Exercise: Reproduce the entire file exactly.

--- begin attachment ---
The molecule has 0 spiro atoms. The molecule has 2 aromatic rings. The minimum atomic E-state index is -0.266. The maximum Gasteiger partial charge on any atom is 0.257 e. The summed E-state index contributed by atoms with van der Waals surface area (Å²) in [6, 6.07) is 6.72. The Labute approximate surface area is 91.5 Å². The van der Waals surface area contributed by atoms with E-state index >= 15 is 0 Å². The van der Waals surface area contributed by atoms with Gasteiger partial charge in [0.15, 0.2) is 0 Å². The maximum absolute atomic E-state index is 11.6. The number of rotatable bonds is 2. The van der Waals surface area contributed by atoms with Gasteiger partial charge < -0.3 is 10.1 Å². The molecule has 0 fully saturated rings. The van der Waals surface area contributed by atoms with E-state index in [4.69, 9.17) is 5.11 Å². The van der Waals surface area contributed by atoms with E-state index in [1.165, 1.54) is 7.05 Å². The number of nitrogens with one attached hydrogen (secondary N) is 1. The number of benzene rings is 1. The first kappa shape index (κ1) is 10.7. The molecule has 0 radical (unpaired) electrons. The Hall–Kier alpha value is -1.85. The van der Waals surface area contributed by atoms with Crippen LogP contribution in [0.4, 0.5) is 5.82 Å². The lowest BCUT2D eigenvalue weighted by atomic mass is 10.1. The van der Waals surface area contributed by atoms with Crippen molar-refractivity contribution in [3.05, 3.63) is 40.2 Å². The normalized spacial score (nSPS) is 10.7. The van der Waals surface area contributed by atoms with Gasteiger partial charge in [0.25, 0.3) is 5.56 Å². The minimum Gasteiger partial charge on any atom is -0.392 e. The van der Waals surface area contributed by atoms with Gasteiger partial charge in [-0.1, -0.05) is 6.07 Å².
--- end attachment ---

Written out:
The molecule has 0 spiro atoms. The molecule has 2 aromatic rings. The minimum atomic E-state index is -0.266. The maximum Gasteiger partial charge on any atom is 0.257 e. The summed E-state index contributed by atoms with van der Waals surface area (Å²) in [6, 6.07) is 6.72. The Labute approximate surface area is 91.5 Å². The van der Waals surface area contributed by atoms with E-state index >= 15 is 0 Å². The van der Waals surface area contributed by atoms with Gasteiger partial charge in [0.15, 0.2) is 0 Å². The maximum absolute atomic E-state index is 11.6. The number of rotatable bonds is 2. The van der Waals surface area contributed by atoms with Gasteiger partial charge < -0.3 is 10.1 Å². The molecule has 0 fully saturated rings. The van der Waals surface area contributed by atoms with E-state index in [4.69, 9.17) is 5.11 Å². The van der Waals surface area contributed by atoms with E-state index in [1.165, 1.54) is 7.05 Å². The number of nitrogens with one attached hydrogen (secondary N) is 1. The number of benzene rings is 1. The first kappa shape index (κ1) is 10.7. The molecule has 0 radical (unpaired) electrons. The Hall–Kier alpha value is -1.85. The van der Waals surface area contributed by atoms with Crippen LogP contribution in [0.4, 0.5) is 5.82 Å². The lowest BCUT2D eigenvalue weighted by atomic mass is 10.1. The van der Waals surface area contributed by atoms with Crippen molar-refractivity contribution in [3.05, 3.63) is 40.2 Å². The normalized spacial score (nSPS) is 10.7. The van der Waals surface area contributed by atoms with Gasteiger partial charge in [0.25, 0.3) is 5.56 Å². The minimum Gasteiger partial charge on any atom is -0.392 e. The van der Waals surface area contributed by atoms with Gasteiger partial charge in [-0.1, -0.05) is 6.07 Å².